How to address a building envelope leaking from the inside out

The team continues to publish some of the best content related to building science and best practices for sustainable design and construction. The site also offers an online discussion forum that is regularly populated with posts that give insight into the real world issues facing professionals at the cutting edge of high-performance building.

In a recent post at, Scott Gibson draws attention to a thread in the forum’s question and answer section involving a homeowner’s fight with moldy sheathing in the hills above Seattle, Washington. While the owner had suspected water intrusion through the building envelope to be the source of moisture, further investigation and research led to a very different source of moisture – cold sheathing condensation.

In other words, moisture wasn’t coming from the outside, it was coming from the inside. The ground floor room in question contained the home’s HVAC and mechanical equipment, including a couple water heaters and a humidifier attached to the furnace. The heat and moisture produced inside this space reached exterior sheathing due to the lack of a continuous air barrier.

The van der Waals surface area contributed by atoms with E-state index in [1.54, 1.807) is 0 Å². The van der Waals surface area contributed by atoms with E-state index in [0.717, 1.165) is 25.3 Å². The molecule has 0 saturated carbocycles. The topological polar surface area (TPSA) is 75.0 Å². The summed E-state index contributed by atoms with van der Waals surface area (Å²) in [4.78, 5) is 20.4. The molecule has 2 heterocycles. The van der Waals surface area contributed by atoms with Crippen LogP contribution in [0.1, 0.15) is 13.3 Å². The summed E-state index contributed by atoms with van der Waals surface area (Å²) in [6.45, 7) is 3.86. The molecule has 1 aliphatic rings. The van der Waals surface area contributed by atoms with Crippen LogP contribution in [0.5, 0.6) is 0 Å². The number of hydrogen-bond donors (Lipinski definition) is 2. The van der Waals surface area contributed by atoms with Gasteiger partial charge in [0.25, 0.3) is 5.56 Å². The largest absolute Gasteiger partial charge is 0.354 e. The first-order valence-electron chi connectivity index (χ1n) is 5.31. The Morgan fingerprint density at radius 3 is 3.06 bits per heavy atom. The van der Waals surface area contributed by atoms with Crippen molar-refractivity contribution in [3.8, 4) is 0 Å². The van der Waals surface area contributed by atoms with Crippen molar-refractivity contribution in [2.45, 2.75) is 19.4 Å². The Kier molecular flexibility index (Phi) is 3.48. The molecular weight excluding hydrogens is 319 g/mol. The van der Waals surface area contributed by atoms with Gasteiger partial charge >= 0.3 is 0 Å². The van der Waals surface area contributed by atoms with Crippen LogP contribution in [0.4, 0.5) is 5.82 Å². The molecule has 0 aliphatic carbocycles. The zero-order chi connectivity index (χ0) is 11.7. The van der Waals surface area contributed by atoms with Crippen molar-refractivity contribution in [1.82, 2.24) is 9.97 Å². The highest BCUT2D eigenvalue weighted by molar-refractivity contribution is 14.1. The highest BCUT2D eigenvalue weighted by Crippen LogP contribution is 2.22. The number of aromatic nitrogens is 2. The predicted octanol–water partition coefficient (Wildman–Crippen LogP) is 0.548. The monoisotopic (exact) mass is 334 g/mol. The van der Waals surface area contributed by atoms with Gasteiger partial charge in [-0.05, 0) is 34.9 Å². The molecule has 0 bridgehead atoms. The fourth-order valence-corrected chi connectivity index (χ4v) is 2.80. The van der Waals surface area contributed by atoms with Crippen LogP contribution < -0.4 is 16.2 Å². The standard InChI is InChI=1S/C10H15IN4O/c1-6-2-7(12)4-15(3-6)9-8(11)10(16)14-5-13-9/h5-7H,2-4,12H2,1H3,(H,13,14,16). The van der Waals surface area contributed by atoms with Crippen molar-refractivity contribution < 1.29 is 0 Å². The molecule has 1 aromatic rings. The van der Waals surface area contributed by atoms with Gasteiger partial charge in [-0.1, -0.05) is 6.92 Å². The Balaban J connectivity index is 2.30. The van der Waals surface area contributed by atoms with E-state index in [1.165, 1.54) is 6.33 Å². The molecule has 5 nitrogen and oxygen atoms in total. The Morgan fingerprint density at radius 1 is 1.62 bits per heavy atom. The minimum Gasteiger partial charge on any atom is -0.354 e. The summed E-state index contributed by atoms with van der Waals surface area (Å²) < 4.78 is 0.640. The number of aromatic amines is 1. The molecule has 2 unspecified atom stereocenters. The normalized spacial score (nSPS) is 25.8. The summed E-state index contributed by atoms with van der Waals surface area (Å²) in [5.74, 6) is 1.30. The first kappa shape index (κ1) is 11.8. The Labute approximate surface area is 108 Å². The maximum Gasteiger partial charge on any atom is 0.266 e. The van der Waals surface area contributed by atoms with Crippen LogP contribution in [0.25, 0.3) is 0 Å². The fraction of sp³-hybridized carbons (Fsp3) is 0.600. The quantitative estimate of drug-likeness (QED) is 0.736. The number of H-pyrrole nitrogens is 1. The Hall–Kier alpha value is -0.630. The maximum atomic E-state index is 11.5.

One of’s resident experts, Peter Yost, echoed the recommendations of others for this particular homeowner – establish a complete air barrier. However, he did not agree with suggestions by others to use closed-cell spray polyurethane foam:

While it’s true that cellulose is a lot more airtight than fiberglass batts, it’s not anywhere near tight enough to be the dedicated air barrier. Flash and batt or the airtight drywall approach is the way to go while Brian has the opportunity.

And that same continuous air barrier will improve or eliminate wintertime dryness issues. I never have found a home in which wintertime dryness was not the result of either air leakage or overventilation.

If you are interested in all the building science behind this scenario, check out the entire post at


Image courtesy Erik Söderström